The term "not-for-profit health plan" may seem like an oxymoron to consumers, who are increasingly questioning fattening profit margins and excessive corporate spending at health plans of all kinds. But there is a pathway toward providing community benefits, according to the Alliance for Advancing Nonprofit Healthcare.
Earlier this month, the Washington-based alliance issued a resource guide to help advise not-for-profit health plans in planning, implementing and reporting on their community benefits. The guide draws upon the experience of the 2-year-old not-for-profit alliance's 28 members, about half of which are not-for-profit insurers, as well as guidance developed over the past 10 years by the Catholic Health Association and VHA for their not-for-profit hospital members.
"The whole point of the guidelines is to help nonprofit health plans do a better job of making sure they are behaving differently" from for-profit health plans, said Bruce McPherson, the alliance's executive director. The guidelines "may help them better document and report publicly all the good things they are doing." The guidelines are in keeping with the group's twofold mission, which is to preserve not-for-profit healthcare as a crucial part of the nation's healthcare system and to "advance or improve performance" of the not-for-profit sector, he said.
Critics have especially disapproved of not-for-profit Blues plans for posting record profits while paying generous salaries and perks. For example, in July, a coalition of doctors, pharmacists and consumers published documents revealing that Blue Cross and Blue Shield of North Carolina spent nearly $500,000 on the U.S. Open golf tournament. The health insurer fired back with a lawsuit against the coalition for illegally obtaining and publishing confidential business information (Aug. 15, p. 10).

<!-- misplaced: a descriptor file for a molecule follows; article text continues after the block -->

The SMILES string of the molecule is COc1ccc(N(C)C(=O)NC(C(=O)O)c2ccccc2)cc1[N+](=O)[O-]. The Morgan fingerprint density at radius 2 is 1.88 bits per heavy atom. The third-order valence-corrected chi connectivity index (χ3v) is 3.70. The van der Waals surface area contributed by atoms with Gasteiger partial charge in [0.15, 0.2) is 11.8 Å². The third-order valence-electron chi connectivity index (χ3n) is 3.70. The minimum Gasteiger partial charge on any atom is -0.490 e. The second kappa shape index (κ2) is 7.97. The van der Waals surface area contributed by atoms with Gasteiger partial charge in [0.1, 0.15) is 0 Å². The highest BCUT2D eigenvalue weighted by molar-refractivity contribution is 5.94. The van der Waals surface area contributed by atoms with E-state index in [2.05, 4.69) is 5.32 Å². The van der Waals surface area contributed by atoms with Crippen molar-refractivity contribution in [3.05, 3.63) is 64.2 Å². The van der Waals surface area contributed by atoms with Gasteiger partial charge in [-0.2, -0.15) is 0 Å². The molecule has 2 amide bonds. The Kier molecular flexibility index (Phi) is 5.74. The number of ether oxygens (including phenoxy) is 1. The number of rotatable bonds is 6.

From a consumer's perspective, the differences between not-for-profit and for-profit health plans are not readily apparent, at least anecdotally, said Mila Kofman, assistant research professor at Georgetown University's Health Policy Institute. Even long-established not-for-profits have had to develop "similar methods" to those of for-profit health plans to stay competitive, she said.
Indeed, the introduction to the guidelines noted that increased competition from for-profit health insurers over the past three decades has made the community benefits provided by the not-for-profit plans "less apparent to government, subscribers, other stakeholders and the general public."
There apparently are few, if any, studies directly comparing the two types of health plans. A 1999 national study of community benefit activities of HMOs found that while there were many not-for-profit health plans that commonly did at least some things that were of benefit to the community, it was hard to measure the value, said one of the study's authors, Brad Gray. Health plans simply were not keeping track of the benefits they were providing, said Gray, who is now principal research associate at the Urban Institute.